Digitising Watercolors. Step-by-step Guide | Olga Shevyakova | Skillshare

Digitising Watercolors. Step-by-step Guide

Olga Shevyakova, designer | illustrator | styled photographer

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5 Lessons (15m)
    • 1. Trailer

      1:10
    • 2. Scanning tips

      2:05
    • 3. Editing in Photoshop

      6:27
    • 4. Vectorising in Illustrator

      5:09
    • 5. Final thoughts

      0:37
16 students are watching this class

About This Class

There are several ways to make your watercolors digital. In this class, Olga Shevyakova, graphic designer and illustrator, will show you her personal process of getting watercolors into digital version (both raster and vector). This -minute class is broken up into tree main parts: Scanning, Editing in Photoshop and Converting into vector in Illustrator. In these parts you’ll know about scanning tips for having a high-quality image, editing in Photoshop process, and, finally, about tracing and post-processing results in Illustrator. By the end of the class you’ll be able to use your watercolors for any design purpoces here and there. Or, since digital watercolor is trendy nowadays,  you can open up an Etsy shop for example and start making money!

As a bonus you will receive a little cute watercolor set, so you can start your design process immediately.

For this class you’ll need Adobe Photoshop and Adobe Illustrator (if’re going to make vector version of your drawings). You can get free trial version of both at adobe.com anytime.

Trailer Music - "Private Eye" by Kevin MacLeod is licensed under CC BY 3.0

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Transcripts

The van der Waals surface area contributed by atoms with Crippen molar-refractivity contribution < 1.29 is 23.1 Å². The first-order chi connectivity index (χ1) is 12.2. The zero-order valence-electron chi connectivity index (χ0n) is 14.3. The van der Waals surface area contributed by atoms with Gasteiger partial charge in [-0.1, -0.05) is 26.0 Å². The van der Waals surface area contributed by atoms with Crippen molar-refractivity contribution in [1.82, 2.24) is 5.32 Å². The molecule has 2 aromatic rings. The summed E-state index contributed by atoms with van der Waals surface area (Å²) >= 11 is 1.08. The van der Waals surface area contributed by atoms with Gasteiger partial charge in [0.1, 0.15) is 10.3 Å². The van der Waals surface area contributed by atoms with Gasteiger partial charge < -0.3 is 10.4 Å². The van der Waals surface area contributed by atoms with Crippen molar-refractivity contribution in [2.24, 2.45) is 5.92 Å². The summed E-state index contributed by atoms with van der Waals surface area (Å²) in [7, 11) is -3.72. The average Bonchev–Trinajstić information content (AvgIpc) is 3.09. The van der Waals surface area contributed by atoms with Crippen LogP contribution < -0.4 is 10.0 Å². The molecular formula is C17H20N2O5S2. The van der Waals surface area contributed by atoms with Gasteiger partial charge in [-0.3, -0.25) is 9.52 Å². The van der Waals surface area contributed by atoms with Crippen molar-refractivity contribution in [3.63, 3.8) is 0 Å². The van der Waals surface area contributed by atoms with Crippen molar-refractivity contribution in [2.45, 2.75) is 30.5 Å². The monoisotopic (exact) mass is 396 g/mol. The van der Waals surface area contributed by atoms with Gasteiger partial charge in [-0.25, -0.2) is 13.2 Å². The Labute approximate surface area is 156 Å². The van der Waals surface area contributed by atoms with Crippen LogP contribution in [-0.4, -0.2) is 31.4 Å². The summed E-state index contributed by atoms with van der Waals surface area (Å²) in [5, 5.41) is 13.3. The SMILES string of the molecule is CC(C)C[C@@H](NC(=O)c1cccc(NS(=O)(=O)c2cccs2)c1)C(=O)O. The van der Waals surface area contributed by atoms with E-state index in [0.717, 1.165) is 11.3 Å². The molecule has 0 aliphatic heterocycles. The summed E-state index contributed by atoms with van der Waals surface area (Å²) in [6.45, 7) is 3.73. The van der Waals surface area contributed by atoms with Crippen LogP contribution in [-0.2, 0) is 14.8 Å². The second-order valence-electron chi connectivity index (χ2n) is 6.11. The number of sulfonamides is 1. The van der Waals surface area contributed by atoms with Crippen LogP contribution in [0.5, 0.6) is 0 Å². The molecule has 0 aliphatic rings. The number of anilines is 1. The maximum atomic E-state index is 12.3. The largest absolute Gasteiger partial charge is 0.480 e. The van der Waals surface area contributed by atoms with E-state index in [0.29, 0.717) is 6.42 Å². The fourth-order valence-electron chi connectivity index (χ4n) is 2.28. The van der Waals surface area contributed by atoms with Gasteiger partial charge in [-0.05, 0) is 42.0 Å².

1. Trailer: Hello guys, my name is Olga. I'm A graphic designer and illustrator. If you like to draw real life materials such as watercolors, just as I do, I bet you have lots of drawings that have never got to become digital. Time to fix it up. In my new Skillshare class, you will follow my personal process getting your watercolors into digital version both raster and vector. After this class, you will be able not just to draw a single rogue, but use it for any design purposes here and there. Also since digital watercolors are so trained in nowadays, you can even open an Etsy shop, for example, and start making money. As a bonus for enrolling in my class, I have prepared for you a little cute watercolor clip art. Welcome to my class. 2. Scanning tips: So you have your watercolor drawn, and is the time to scan it. It doesn't really matter which brand your scanner is. Best majority of modern scanners give high quantitative results. Here are my personal rules for scanning watercolors. Clean scanner's surface. Seriously it will save you a lot of time when you will be working in Photoshop. I can't even tell you how many times I have had to Photoshop all the rubbish instead of just clean scanner before I start. Use a 300 DPI resolution and higher. If your scanners max resolution is 300, it's absolute okay to work with. You will still get high-quality image. I'd prefer 600 DPI in most cases, and of course, you can scan in 1200 DPI or even higher, if your scanner supports such resolutions. But on the other hand, file size will be huge and it will take longer processing times. Average computer may freeze, crash Photoshop, etc. So consider using resolution between 300 and 600 DPI as a standard practice. Save it in JPEG form. If you have a lot of disk space, you can save it in TIFF or whatever format your scanner supports. Quality may be slightly higher, but in this case, it's absolutely doesn't matter. If you don't have a scanner at hand you can take high resolution photos of your drawing and work with it. But of course it's always better to use a scanner. No perspective distortions, no light balancing, less artifacts and so on. So reiterated might offer step in digitizing process. Our next step is preparing the Photoshop. 3. Editing in Photoshop: So, your outlook is scanned and now it's time to make some adjustments in photoshop. There are many ways to do this, and here I'll show you the way I do it. First of all, you should open your scan in Photoshop. Go to File, open, navigate to its location, select your file and click Open. Then, go to layer panel, double-click on your background layer to unlock it. Now right-click on the layer, click duplicate layer, Okay. Then look your first layer again and make it invisible to prevent unwanted changes. We'll always have initial image just in case. Now make sure you have selected second work in layer and then go to your adjustment panel here on the right. If you don't see it, go to window and make sure adjustment option is checked. Zoom in a little bit. Then choose levels and start playing with sliders to make your background lighter and drawings brighter. The only thing don't go rough. Your image should still look like watercolor. It shouldn't be too light or over saturated. Another one of my favorite ways to improve scan is curves tool, curves is here and adjustment panel near the levels. Again playing with sliders until I'm happy with my results. Now we can merge all layers in one using shortcut Command Shift E on Mac, or Control Shift E on PC. But if you're unsure with your adjustments, always make a backup to have chance to come back to your source image. Now we have only one layer. Now it's time to remove paper texture from background. First, I use the eraser tool with large size and clean area around the image to remove anything I'm not working with. It'll make easier for the work, save some time and won't distract. For example, here have [inaudible] since it's little bit smaller than scanner plate area. Next, we will use magic wand tool and select whitespace. In most cases, it's better to have contiguous option to be checked. It works good when you have white areas as a part of your drawing or you're drawing colors are white wash in light. If you have bright, saturated, and dense colors, you might try uncheck at this option. Anyway, it's always depends on your drawing and often you will need to correct image. If we zoom in, we will see that after using magic wand, we have little white spots between the leaves. To correct this and add them to selection, we will use logic operation buttons, every selection tool has them, they're up there. There is new selection. Add the selection, subtract from selection, intersect with selection. As option, we can use Shift click to add and Alt click to subtract while using new selection mode but it's more convenient for me to use buttons. I need to add these small areas. Here we go. Right now we have almost all the whitespace we need. Then go to Selection, modify, expand, or right-click on selection and click expand in the menu. We will set the value depended on size of your watercolor. I usually go on one or two pixels. This way, we get that tiny spots magic wand can't handle. Now we have to soften rough edges to get our image more natural look. To do this, we go to Selection, modify, feather. Size of feather area again depends on water color. I set 0.2 pixels here. So we have all white space, but we need our illustration. So we need to invert selection. To do this, I use shortcut Command Shift I on Mac or Control Shift I on PC, or just choose selection and click invert. Now click the Add Layer Mask button and we have our illustration without any whitespace. Click Layer Mask and then click Apply Layer Mask. That's it. Your illustration is almost ready for use. Then, you can save your drawings for print or for further use. If you want to use your drawings for a web, for example, upload it on your blog, then go to File, Save for web and chose PNG format, it will come with transparent background or JPEG format. It will come with white background. You can name it wreath for web, for example and click save. If you want to print your artwork, you need to have CMYK color mode. To change the mode go to the image mode, and check CMYK, then save your file as usual, and it's done. 4. Vectorising in Illustrator: After editing in Photoshop, you can make vector version of your illustration. But there is a couple of things to consider. Just think in that you will have high-quality vector, mostly from simple image. Less colors, less transparency, less details will give you more quality. Here is vector on the right and raster on the left. In most cases, you won't get great results if you will try with high detailed, sophisticated drawing. Again, here is vector on the right and raster on the left. Second thing, more details and colors mean more file size and computing time. Complex and detailed vector watercolors are really hard thing to work with. But it's okay to vectorise simple drawings design elements small stuff like ribbons, flowers or lettering, and use it on your design, for example. I'm showing this way in my other class here in [inaudible] For example, if you need to make a set of elements in vector, I advise you to work with them one by one. So you can correct settings for each element accordingly and achieve high quality of overall set and save the disk space. Now I'll show you how to vector a simple watercolor element. In Photoshop, we chose marquee tool and select any element. This blue flower, for example. Then we just copy this element and then open it straight to create a new document. Use a shortcut Command N on Mac or Control N on PC. Right now we left all presets by default, we can easily change them later. We have the document, so we will just paste our element from Photoshop using shortcut Command V on Mac or Control V on PC in a little bit and go to trace panel. If you don't see it, go to window and check image trace. Now we have panel with a bunch of settings. Illustrator has some built-in preset tracing but there is no special watercolor preset. You can try to use high fidelity photo, for example, or create your own preset. I'll show you how to do this. First, we should edit settings. My settings are color 60, paths 50, corners 25, and noise five. I did this preset for watercolors, and it gives pretty nice result with simple watercolors. You can use my preset or play with it until you get your perfect one. When you're done, go to manage preset button near preset name and click Save As new preset. Give it a name, let's say for watercolors, for example, and click okay. Now you can see you're preset in drop-down menu selected. Hit trace button, and wait. It's quite long process. So now we have vector object instead of raster. Now we have to make a couple of additional steps. Click object, expand, and in submenu we check object and fill, and then click okay. Now we need to ungroup our object to remove unnecessary pieces of other elements and white space. To ungroup object we use shortcut Command Shift G on Mac or Control Shift G on PC and keep ungrouping until there is no loops. Or we can right-click and select ungroup option in context menu and keep repeating until ungroup option won't be replaced by group option. On the layer panel, we see now there are a lot of microelements. We click anywhere outside our object, white space is selected, and it's time to remove it. Next, we select pieces of other elements and removes them too. When we've done, we select all our object and group it. So now we can use our element anywhere we like. We can scale it, rotate, duplicate, and so on. 5. Final thoughts: Okay, now you know how to make raster and vector version of your watercolor drawings and you can easily use it for any purpose or any design. For example, here are some designs I've made out from the race featured in this class. As there's a lots of fluxions how to give your artwork a new live in a digital form. Hope you have enjoyed my class and it was useful for you.